You Know Your in India When…

You know your in India when

  1. Cows wonder the streets and act as roadblocks
  2. You have Chipoti for EVERY meal
  3. Not only do monkeys wonder the streets but you also can’t look them in the eye  without fear of your life
  4. You can’t wear half of your clothes due to dress code
  5. Honking is it’s own language
  6. Tok-toks are a regular form of transportation
  7. The Himalayas are at your back door- literally
  8. Your host family doesn’t have toilet paper
  9. Fireworks go off at all hours during the week of Diwali
  10. Henna is a normality and is called Mandhi in Hindi 
  11. You are offered a cup of Chai at least three times a day (and of course you say yes everytime!) 
  12. You haven’t had meat yet….living the vegetarian life 🙂
  13. You hop across a stream and climb 4 sets of stairs to get to work 
  14. You almost forget to take your malaria pills every morning
  15. Losing power is a normal part of your day
  16. Your bed is a wood frame and your pillow feels like a rock but you still sleep great!
  17. Your host grandma only speaks Hindi and thinks that the louder she speaks the better you will understand her (No hand gestures either)  
  18. You find out Adele dropped a new single and your entire group freaks out about it
  19. Your on an overnight train and there is a convict shackled to his bed in the room next to you and two policemen with AK47s – completely normal situation
  20. Celebrating Diwali changes your life- it’s like 4th of July, New years, and Christmas combined!!!
  21. You find out the difference between Namaste and Nameskar (Nameskar is more formal and respectful)
  22. New Delhi is the most overstimulating and vibrant city you’ve ever been in
  23. Painting your house is a yearly routine and is done in preparation for Diwali as a form of cleaning
  24. Squatty Potties are the only option in public areas and surprising aren’t that bad
  25. You release a floating lantern off the roof of your house and watch it float away until your host mom tells you to get down before the monkeys come…
  26. You walk past herds of baby sheep at least every other day
  27. The students have school on Saturdays (Only Sunday is off) 

India is awesome! It’s so different from any place I’ve ever been and I love it. We are staying in Palampur which is in the state of Himachal Pradesh, at the base of the Himalayas. It is absolutely gorgeous. At least 3 or 4 times a day I look up towards the mountains and watch paragliders soar in the air and I have the realization that this is actually real life and also my home for the next month!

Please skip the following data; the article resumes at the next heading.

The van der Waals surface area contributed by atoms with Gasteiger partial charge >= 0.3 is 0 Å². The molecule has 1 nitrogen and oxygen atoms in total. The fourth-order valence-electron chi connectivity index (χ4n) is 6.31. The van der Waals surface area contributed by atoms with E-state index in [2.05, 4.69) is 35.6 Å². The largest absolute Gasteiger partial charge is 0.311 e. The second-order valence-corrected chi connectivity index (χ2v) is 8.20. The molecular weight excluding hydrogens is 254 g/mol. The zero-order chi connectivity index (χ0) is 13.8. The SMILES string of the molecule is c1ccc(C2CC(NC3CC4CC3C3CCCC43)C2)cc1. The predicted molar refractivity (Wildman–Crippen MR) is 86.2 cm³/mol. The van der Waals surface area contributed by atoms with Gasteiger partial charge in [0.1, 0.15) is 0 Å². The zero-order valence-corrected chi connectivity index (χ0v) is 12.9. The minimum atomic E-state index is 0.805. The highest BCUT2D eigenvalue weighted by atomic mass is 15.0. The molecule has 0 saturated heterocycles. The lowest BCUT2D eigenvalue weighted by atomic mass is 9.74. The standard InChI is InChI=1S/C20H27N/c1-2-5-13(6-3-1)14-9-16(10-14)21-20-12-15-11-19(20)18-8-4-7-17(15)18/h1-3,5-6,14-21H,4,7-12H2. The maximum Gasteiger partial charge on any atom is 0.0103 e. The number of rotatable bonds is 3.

But as amazing as India is, I’ve also had certain challenges. I’ve been teaching in Om Private School where I have a limited amount of freedom with the lessons I plan based on their teaching structure which has been frustrating. But I love challenges and am determined to get through to the kids somehow.  And another challenge has been health (both mental and physical).  Luckily I am yet to get sick but many members in our group have and it definitely lowers group morale. Mentally, everyone in our group is exhausted. Balancing lesson planning, seminar reading, and spending time with family makes it pretty easy to burn out quickly. Especially when our seminar reading discusses topics like oppression, volunteer work, and student-teacher relationships. I’m definitely looking forward to this weekend and catching up on sleep and hopefully going in to town to buy/find peanut butter (I miss it so much) and a suit -traditional Indian dress- so I fit in with the schools dress code. 

Mandy- my roommate- and I are living with an awesome family! We have a father who is a 10-12th grade teacher, a mother who is absolutely gorgeous and makes amazing food, a 12 year old brother who speaks some english and loves fireworks and scaring me with his fake snake, an 8 year old sister who I nicknamed Hannah Montana and has been sick with the chicken pox this past week, and lastly Nani (our grandmother) who is just starting to get that I don’t speak Hindi or understand anything she says to me 🙂

Thanksgiving is next week and our group will be celebrating in Armitsar and visiting the Golden Temple. I have always loved thanksgiving because it meant spending quality time with my family and extended family and eating so much delicious food and pumpkin pie. This year, although I won’t be celebrating with my blood family or having a traditional Thanksgiving meal, I will be celebrating with my TBB family and giving thanks for many things I never realized I was grateful for. I hope everyone has an amazing Thanksgiving filled with lots of joy, thanks, and yummy food! 

Patty Dougherty

Leaving South Africa

Tomorrow we leave for India! We said goodbye to Plettenberg Bay and our host families last Friday and have been spending the last few days relaxing in Addo. It was a bittersweet goodbye because it was hard to leave a host family I really connected with but I’m excited for the new adventures that lay ahead.